Thursday, 23 September 2010

The Story Develops for Pecha Kucha Night

Last time I had decided to present on the topic of communication - it's history etc. Pecha Kucha is too fast for a "this is the history of communication" presentation. In putting ideas onto post-it notes, I counted dozens before I have even reached cave paintings.

Tip #1 - Pick a topic small enough to fit into 6 minutes (+) yet with enough substance to satisy your audience

Playing with various ideas involved intense and active pondering - despite outward appearances!

Tip #2 - Try talking off the cuff about your chosen topic and see how much you have to say - time yourself and then work out what to cut out.

After much editing, revising and some practices that helped me learn just how little I can say in 20 seconds (without a machine-gun delivery), I came down to using the Seven Deadly Sins of Presentations.

Tip #3 - Practice the timing after you've done your slides - does the story flow?

For each sin, there is a virtue, so without effort I had 14 topics/ slides at my fingertips. I searched the net and found images of slides, and presenters and some random images to suit the presentation. With a few more hours refining and altering the build-up and finale, it was done (phew!).

Tip #4 - Practice the story - do you stumble over any of your ideas or phrases?

As I did a dry run, the actual names of the sins and virtues was causing me too much anxiety, so after creating the slideshow, I ditched the Sins and changed the title to "Presenter Heroes and Zeroes". Perhaps another night to think would have improved that one!

Tip #5 - Remember, it is only Pecha Kucha night!

Today is the day that I present at Huddersfield Pecha Kucha night #2. Wish me luck!

Wednesday, 15 September 2010

The Art of "Chit Chat" - Pecha Kucha

Pecha Kucha is a time limited format for presentations, with a similar twin in Ignite - each allows just 20 slides, with either 20 (for PK) or 15 (for Ignite) seconds per slide. The talks are therefore either 6min 40 seconds, or 5 minutes dead.

It is fast paced, and fun (I hope!)

And instead of going along to one to see what it's about and gradually building up, I launched myself into the deep end by volunteering to present at the second Huddersfield Pecha Kucha night next week.

This is the one time that I can present on anything. It is not a sales pitch, but an evening of discussion, enlightenment, enjoyment......So I am blessed (or cursed) with total freedom.

Reading up on some advice I came across these nuggets: "it should be about passion" and that if I don't have "too much to say" I had chosen the wrong topic. In clarifying that, this Pecha Kucha presenter suggested that I talk about something I have stayed up late at night arguing or discussing with friends etc.

That got me thinking - learning (which I love)? presentations (my life's work to save the world from Death by PPT)?

Then I thought, let's get back to the real issue - this is all about communication - from cave paintings to PowerPoint, this is all about our desire to understand and be understood.

Now to create a story about that that will take my listeners on an enjoyable and potentially thought-provoking journey.....

Watch this space for how things develop....

Thursday, 9 September 2010

How Enjoyable Should Learning Be?

Watch any episode of Gordon Ramsay's Kitchen Nightmares (where the celebrated chef spends time with a failing restaurant to help them out) and you will observe some of the following stages of learning:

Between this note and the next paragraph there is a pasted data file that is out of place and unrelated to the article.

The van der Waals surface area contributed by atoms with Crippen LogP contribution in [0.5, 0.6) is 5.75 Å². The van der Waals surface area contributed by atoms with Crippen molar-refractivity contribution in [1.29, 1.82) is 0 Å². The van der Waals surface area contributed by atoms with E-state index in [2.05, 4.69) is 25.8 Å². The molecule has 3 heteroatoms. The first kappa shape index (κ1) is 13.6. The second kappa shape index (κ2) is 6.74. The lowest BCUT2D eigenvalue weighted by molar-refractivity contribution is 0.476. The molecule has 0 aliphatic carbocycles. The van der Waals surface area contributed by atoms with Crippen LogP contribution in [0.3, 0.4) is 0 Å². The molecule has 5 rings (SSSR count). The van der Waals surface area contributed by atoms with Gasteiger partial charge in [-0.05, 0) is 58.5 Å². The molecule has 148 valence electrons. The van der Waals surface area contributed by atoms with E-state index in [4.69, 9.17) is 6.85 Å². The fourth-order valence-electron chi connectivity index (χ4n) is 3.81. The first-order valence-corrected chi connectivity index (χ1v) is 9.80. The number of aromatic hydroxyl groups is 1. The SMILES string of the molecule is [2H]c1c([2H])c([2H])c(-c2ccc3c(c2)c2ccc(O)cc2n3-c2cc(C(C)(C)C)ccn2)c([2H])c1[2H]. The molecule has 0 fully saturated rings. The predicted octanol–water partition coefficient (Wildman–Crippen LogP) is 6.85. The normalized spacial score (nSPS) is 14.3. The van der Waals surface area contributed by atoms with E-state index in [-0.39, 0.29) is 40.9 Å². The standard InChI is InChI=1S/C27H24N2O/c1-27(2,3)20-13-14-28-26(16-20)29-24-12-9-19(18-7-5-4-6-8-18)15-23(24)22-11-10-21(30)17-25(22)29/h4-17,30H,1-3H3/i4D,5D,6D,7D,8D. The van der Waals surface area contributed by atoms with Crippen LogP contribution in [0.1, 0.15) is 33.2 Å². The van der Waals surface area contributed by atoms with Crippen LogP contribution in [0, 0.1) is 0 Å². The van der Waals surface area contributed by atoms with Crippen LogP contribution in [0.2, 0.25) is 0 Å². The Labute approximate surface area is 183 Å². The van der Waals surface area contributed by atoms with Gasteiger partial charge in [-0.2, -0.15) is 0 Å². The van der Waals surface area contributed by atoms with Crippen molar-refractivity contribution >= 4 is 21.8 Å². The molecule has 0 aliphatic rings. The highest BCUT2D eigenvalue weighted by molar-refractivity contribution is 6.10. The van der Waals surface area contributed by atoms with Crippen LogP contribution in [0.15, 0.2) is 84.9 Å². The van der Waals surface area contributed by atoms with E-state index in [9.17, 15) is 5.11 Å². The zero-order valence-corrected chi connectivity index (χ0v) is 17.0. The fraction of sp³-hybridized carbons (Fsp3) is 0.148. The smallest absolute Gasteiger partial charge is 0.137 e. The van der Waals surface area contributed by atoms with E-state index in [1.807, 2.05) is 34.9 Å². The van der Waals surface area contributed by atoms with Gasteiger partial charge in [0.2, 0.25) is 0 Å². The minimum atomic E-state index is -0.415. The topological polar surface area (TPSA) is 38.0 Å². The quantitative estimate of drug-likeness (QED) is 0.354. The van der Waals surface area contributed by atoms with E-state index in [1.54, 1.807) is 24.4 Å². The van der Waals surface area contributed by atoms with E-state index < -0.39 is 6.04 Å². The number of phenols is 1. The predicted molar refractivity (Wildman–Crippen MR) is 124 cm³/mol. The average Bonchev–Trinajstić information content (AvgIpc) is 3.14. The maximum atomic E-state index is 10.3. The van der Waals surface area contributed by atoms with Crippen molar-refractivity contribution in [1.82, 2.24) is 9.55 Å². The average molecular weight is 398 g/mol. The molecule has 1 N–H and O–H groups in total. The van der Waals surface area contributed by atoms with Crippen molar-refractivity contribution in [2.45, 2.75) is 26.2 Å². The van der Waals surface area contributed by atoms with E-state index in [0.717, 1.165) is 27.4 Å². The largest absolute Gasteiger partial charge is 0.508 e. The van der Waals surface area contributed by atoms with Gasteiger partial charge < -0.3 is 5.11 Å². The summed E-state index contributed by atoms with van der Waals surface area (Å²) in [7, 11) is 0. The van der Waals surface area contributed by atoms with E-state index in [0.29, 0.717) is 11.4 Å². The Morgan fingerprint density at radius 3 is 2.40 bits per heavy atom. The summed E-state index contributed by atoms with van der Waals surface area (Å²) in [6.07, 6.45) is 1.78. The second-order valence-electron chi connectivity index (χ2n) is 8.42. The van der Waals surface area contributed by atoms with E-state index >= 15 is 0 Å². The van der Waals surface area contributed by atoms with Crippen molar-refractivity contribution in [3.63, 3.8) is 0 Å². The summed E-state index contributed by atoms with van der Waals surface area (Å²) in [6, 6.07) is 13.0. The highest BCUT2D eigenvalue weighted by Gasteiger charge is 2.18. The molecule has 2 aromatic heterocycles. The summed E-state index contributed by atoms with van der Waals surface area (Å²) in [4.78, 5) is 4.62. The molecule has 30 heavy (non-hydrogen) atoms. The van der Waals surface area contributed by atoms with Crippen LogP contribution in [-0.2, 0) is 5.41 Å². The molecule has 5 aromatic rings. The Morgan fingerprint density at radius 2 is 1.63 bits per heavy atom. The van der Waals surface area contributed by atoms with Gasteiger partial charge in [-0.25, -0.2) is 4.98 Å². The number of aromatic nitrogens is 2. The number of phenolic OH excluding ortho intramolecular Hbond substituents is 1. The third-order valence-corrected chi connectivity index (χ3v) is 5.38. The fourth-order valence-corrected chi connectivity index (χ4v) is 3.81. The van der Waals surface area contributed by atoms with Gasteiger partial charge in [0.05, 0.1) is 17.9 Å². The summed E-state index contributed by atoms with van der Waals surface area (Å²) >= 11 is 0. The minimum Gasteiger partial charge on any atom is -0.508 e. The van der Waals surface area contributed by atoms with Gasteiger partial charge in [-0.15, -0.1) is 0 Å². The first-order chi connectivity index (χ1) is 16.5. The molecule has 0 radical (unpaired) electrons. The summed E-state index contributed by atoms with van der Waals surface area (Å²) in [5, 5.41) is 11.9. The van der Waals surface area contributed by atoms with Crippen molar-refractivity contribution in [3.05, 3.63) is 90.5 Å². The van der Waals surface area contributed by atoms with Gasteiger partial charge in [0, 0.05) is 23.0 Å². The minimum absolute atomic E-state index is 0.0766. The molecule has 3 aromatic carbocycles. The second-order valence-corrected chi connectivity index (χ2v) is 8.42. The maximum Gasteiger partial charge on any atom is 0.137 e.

* Unconscious incompetence - the moments before Gordon arrives, when the owner/ chef is looking forward to Gordon "helping them out"
* Conscious incompetence - just after Gordon has sampled their food, when Gordon subtly informs the cook/ manager of how poor their restaurant is (watch their faces as they learn)
* Conscious competence - after days of changing the menu, redecorating as the team puts new ideas/ menus etc into practice successfully (if they get that far)

The final stage is unconscious incompetence, which will happen after Gordon has left (sometimes) - the sort of "do it in your sleep" capability that experts exhibit.

Now any of you who have watched this programme (or others like it) will recognise that few owners find this process either enjoyable or easy in the short term. As Gordon bluntly explains just how bad things are, they quickly reject the painful process of going from where they were to their new level of understanding (going from unconscious to conscious incompetence).

This is the real heart of the programme - the people reject suggestions, they argue that Gordon doesn't know what he is doing, they blame everyone else but their own incompetence. There is anger, tears, trantrums, you name it. What you are watching is the the painful process of learning how much you don't know. They demonstrate just how difficult transformatory learning can actually be.

It is very tempting as a facilitator to ensure that your learners enjoy themselves throughout your workshops/ presentations. Learning can be, and should be in many instances fun. But fun rarely gets your learners leaving their comfort zones (which by definition would be uncomfortable), nor will it transform their attitudes, knowledge or skills.

If you really want to create change, then you have to be prepared for your learners to be uncomfortable, to be challenged, to hear things that are difficult to hear.

If what you design leaves them enjoying their learning too much, they might learn nothing at all.

As William James once said "A great many people think they are thinking when they are just rearranging their prejudices". To me, the word thinking can be replaced with learning to describe that lovely safe learning experience where nothing much changes.

So go on, I dare you.
I dare you to create discomfort in your learners and move them into conscious incompetence.....